• CommentRowNumber11.
• CommentAuthorMike Shulman
• CommentTimeDec 8th 2013

I am still thinking about your specific question in the other thread. Do you mean anything more general than that question by “collages of yoga”?

• CommentRowNumber12.
• CommentAuthorUrs
• CommentTimeDec 8th 2013
• (edited Dec 8th 2013)

Right, I should give a more coherent account of what I am looking at and asking about.

I have made a quick note on that with more details here:

• Abstract integral transforms (pdf)

Motivation:

The operation of pull-push of quasi-coherent sheaves of modules through correspondences embodies some higher analog of matrix calculus and more generally of the theory of integral transformations via integral kernels \cite{BZ08}; the seminal historical example being the Fourier-Mukai transform. On the other hand, another higher analog of integral transform theory is given by pull-push in generalized twisted cohomology (twisted Umkehr maps \cite{ABG11}), as it appears for instance in the construction of string topology operations and in the discussion of T-duality. What has apparently been lacking (?) is the identification of a core general abstract framework for integral transforms that would make both these applications be special cases in a way that their main properties follow formally from general statements.

At least a central ingredient of such a formalization should be a “yoga of six operations” that Grothendieck famously identified as the abstract mechanism underlying Grothendieck-Verdier duality. A clean analysis of the possible flavors of this six-operations axiomatics and their corresponding implications has been given in \cite{May05}. The central formal consequence highlighted there is the “Wirthmüller isomorphism” which says, when it applies, that pull-push respects dualization, up to, possibly, a certain natural twist.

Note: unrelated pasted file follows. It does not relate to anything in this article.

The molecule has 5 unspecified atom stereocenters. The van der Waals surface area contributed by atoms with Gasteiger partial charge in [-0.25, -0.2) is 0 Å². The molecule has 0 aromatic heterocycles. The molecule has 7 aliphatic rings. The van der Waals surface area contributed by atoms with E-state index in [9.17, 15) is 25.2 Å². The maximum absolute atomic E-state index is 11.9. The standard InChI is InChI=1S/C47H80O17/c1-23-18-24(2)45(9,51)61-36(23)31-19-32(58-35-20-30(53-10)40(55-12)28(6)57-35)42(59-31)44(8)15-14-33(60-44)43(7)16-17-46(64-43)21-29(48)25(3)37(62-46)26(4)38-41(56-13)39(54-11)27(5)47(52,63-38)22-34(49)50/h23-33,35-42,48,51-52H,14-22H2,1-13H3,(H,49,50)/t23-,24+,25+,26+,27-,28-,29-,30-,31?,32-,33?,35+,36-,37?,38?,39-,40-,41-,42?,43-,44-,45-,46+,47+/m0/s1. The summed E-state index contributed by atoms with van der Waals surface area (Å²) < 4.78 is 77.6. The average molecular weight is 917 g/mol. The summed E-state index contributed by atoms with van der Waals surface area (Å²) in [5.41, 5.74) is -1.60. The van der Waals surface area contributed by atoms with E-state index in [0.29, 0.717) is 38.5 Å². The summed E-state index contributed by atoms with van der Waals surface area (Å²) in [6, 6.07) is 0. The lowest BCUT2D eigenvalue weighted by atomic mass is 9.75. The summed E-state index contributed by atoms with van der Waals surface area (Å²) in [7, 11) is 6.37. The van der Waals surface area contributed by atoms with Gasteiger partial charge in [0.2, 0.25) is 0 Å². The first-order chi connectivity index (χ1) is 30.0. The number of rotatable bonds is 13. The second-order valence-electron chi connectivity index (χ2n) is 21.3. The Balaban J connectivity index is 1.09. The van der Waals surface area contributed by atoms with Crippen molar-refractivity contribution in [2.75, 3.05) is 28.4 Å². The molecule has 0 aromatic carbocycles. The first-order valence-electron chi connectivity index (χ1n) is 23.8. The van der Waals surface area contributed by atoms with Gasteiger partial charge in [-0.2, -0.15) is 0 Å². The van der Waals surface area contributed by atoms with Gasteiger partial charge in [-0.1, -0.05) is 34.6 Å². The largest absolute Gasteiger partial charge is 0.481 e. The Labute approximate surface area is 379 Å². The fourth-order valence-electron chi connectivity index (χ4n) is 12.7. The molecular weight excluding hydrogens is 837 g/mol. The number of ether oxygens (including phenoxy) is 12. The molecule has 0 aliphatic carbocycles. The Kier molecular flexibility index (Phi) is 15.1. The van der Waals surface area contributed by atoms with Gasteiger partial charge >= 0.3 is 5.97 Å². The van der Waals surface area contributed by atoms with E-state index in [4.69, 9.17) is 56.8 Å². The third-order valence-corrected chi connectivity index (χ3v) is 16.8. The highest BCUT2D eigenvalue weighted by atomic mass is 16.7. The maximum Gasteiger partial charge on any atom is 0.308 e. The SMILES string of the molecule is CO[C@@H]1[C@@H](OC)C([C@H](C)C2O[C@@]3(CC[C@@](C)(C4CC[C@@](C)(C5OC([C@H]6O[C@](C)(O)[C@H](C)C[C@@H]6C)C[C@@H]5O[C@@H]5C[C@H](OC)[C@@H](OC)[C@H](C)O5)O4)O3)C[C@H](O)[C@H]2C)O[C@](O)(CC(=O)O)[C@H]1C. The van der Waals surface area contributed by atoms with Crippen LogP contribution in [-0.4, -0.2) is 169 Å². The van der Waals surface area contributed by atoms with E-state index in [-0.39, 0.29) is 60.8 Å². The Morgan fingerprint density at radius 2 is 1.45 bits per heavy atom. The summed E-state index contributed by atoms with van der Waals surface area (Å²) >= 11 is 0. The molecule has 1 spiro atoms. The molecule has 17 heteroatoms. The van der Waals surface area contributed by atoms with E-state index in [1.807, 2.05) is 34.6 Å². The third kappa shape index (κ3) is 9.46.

We observe below, in exmaple \ref{PullPushInGeneralizedCohomology} following \cite{Nuiten13}, that it is precisely this statement which also formally controls the twisted Umkehr maps in generalized cohomology theory \cite{ABG11}, using that these Umkehr maps are built by first dualizing (Poincaré duality), then pushing, then dualizing back, possibly picking up a twist thereby.

Motivated by this example, in this note we are after identifying a general abstract (higher) algebraic formalization of integral kernels and integral transformations.

Specifically we are after a formalization that may mesh well with axiomatic cohesion. In the context of axiomatic cohesion one regards the ambient category of spaces and (principal) bundles over them as forming an indexed cartesian closed monoidal category equipped with a system (a “yoga”) of base change morphisms (hyperdoctrine) and equipped with some monads used to express the intended modalities characterizing such spaces. Below it turns out that we are working essentially in a linear monoidal (“tensor”) or “quantum” variant of this setup, where instead of an indexed topos we have an indexed closed monoidal linear category (as in \cite{Shulman12}, theorem 2.14). As for axiomatic cohesion we find that the yoga of adjoint base change functors becomes most natural and transparent when expressed in terms of (just) the (co-)monads induced by these adjunctions.

• CommentRowNumber13.
• CommentAuthorMike Shulman
• CommentTimeDec 8th 2013